In the first stanza, the boy had a tantrum, “splashing” his “bare feet” around a puddle. The father doesn’t approve of this, and “struck(s)” a “quick slap” across his son’s face. However, the father refuses to show any signs “of guilt or sorrow” for what he has done. The father is regretful but thinks it is more important for his son’s development that he remains staunch. The boy is waiting for his father to apologise, but his father refuses to give in, because he doesn’t want to give his son the idea that he can get away with more incidents like this. This gives the impression of a boy who knows the effect he has on his father, and waits for signs that he is weakening.
The father realises that there is an inner evil in his son which needs controlling. There is frequent use of onomatopoeia such as when he describes his son as an “ogre”, despite his size. The boy still wants revenge on his parent, believing the latter thinks nothing of him. Since the boy has thoughts of wanting revenge, the punishment viewed in this light seems to be justified.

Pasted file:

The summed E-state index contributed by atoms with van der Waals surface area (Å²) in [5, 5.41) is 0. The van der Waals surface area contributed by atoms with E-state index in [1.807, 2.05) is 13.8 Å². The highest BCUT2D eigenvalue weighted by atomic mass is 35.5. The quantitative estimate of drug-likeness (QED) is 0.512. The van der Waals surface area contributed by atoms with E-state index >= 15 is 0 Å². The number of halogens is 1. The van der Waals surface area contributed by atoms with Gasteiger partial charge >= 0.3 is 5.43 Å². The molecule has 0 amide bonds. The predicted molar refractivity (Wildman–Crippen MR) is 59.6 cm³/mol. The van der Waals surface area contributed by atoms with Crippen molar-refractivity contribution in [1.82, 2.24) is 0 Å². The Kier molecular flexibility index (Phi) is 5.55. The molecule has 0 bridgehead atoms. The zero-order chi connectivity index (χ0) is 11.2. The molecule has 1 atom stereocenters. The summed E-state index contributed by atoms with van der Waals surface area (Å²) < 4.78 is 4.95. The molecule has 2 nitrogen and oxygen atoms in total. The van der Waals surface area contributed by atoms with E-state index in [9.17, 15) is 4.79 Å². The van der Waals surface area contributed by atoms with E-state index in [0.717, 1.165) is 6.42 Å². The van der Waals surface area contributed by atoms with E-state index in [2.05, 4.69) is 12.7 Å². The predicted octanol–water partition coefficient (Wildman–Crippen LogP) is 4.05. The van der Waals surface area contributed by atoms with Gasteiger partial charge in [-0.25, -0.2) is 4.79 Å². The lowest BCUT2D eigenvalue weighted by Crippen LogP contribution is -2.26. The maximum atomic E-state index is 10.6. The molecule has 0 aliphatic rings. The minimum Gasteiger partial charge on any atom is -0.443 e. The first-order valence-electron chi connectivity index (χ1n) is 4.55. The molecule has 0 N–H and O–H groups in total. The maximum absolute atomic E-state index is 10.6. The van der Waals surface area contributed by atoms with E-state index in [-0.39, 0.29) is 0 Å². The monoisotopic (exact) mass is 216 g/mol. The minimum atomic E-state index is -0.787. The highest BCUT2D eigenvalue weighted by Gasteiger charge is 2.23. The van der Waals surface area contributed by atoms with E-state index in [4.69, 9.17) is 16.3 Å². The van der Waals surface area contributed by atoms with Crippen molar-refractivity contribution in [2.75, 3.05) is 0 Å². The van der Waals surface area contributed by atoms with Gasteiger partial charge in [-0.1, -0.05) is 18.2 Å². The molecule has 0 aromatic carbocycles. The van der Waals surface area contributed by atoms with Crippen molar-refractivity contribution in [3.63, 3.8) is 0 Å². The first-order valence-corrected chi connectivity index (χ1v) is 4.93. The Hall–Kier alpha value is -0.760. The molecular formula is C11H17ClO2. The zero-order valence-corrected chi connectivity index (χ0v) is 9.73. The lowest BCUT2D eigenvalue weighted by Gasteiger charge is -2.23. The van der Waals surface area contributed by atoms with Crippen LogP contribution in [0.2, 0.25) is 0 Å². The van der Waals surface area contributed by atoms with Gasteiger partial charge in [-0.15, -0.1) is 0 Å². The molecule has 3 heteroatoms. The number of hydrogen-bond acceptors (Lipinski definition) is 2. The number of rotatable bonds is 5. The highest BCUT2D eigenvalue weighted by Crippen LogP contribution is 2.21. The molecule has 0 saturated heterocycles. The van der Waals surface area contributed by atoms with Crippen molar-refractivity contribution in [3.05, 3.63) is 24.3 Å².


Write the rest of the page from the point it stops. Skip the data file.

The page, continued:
The father hopes in time, his son will “understand” the need for discipline, and this is expressed through the words “but dare not ruin the lessons you should learn”. This occasion is also tough for the father because he is hiding his inner core of uncertainty and suffering “behind that mask”, after “slapping” the boy. The father is not repent; he is a man who follows absolute values. He doesn’t seem to comprehend that mercy is more powerful than judging to the letter of the law.
The use of contrast, such as the boy’s slack behaviour and his father’s firmness, helps add depth to the relationship between the boy and the parent. Other examples of contrast include the boy’s diminutive nature and powerful influence over his father, the vulnerability of his character and cunning, evil and shrewd mind. It is incredible to understand that this three year old possesses such qualities.